The waitress arrived with coffee. Shelley’s cup had an inch of space at the top for cream or sugar. Shelley let the sugar pour. Intentionally – enough that the cup started to overfill. She mumbled about the cup being too full and stirred her new concoction – 3/4 coffee, 1/4 sugar. As she tried to steady her shaking hand the coffee spilled. Donna and I wiped it up as she drank – and eventually helped by pouring some out into a water glass.
Shelley shared her life story – growing up with a military police father – where she was never sure if she should get closer or further away. She didn’t connect with her mom and ran away from home a couple times but was always welcome back by her dad. Her mom decided to grow distant from her father while she decided to get closer. When her dad died from cancer twenty five years ago she was devastated and turned to crack. As a server in bars, she made her way across the country eventually finding her way to the Downtown Eastside. She fell in love but lost her partner to cancer as well. Yet – despite the drug addiction and pain she continually referenced her mantra of staying positive and not looking back. I asked what that was about – she answered with clarity. For Shelley it was about god – and staying true to her faith. She then turned to us with certainty and said – you need to remember you are not where you are at just because of him – promise me you will give yourself credit too. We smiled.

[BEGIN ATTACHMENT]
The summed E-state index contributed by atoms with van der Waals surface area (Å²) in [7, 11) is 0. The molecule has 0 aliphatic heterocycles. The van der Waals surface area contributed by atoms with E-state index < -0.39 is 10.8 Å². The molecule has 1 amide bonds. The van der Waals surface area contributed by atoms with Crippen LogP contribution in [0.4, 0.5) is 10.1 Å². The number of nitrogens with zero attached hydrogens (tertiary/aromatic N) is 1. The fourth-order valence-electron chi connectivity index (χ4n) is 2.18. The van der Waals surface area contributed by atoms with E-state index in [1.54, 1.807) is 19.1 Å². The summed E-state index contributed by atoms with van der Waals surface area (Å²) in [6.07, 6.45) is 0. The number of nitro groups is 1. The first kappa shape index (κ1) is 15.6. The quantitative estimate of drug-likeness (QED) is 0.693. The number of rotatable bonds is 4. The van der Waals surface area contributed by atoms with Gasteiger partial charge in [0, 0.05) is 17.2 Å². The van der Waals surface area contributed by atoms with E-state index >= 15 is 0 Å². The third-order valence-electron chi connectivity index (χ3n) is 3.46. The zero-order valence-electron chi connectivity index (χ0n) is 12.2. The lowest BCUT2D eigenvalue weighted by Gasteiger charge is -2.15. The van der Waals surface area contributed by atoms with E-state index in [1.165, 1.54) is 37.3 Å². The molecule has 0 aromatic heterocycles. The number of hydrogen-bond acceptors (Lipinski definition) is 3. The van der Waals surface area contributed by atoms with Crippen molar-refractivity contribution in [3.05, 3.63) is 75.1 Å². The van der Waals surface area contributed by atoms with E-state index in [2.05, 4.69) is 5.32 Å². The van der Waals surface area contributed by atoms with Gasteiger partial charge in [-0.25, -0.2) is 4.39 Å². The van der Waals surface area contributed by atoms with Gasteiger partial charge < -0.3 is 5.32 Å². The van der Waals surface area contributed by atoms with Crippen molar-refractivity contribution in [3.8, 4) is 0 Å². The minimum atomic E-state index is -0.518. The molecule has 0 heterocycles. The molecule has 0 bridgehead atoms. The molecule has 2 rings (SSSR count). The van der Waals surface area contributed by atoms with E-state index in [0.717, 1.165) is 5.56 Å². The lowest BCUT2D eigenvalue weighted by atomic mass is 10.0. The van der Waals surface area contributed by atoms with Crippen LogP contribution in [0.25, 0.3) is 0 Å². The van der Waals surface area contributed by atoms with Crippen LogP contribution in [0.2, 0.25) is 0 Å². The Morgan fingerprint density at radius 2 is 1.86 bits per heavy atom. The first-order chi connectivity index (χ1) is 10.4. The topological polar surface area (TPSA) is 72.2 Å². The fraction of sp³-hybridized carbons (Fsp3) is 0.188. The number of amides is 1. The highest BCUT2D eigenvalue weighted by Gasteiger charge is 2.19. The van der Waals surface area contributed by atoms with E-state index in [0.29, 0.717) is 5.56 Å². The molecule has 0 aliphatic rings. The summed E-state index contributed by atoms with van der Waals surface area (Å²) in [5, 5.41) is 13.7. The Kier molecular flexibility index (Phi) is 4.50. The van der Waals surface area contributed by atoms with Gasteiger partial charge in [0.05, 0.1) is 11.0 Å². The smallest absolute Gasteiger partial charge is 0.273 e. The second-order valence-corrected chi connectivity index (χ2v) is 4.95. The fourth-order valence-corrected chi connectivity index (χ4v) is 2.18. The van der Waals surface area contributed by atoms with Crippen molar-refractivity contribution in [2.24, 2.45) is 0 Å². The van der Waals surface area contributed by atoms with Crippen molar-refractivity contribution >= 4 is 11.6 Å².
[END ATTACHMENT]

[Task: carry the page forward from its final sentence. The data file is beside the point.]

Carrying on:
Shelley ate her burger and fries with urgency. Between bites she would pause for a split second and ask what else we would like to know. She had questions about her current relationship and wanted our advice. Her boyfriend wants her to move in with her – and has even discussed marriage – but something is holding her back. When I asked if he was the one she laughed. Donna asked if he was the one for now – and she smiled saying he was a good man who really loved her. She talked about her own behaviours, commenting that many would leave – but he chooses to stay. She then took time to ask us if we were married and how me met our spouses. Fading in and out of conversation, Shelley seemed to be hit with a burst of consciousness – and she raised her coffee cup in the air and offered a toast “to happiness, Christmas, and meeting new people.” Together we clanked our glasses, smiled and enjoyed each others company.
I ended with a usual question, asking Shelley what she wanted others to know about the Downtown Eastside neighbourhood. She answered with this: “It’s changing. And what it’s missing is a place to talk. A place to clear your head and talk through problems. A place to feel safe and have real conversations.” We smiled knowing exactly what she was trying to say.
As Shelley stood up to leave, she turned back and asked each of us for a hug. We then had a group photo and promised to send a copy in the mail. Shelley left to meet up with her boyfriend, Donna and I drove home, all of us knowing we had just gone Beyond HELLO and experienced a Sunday with purpose.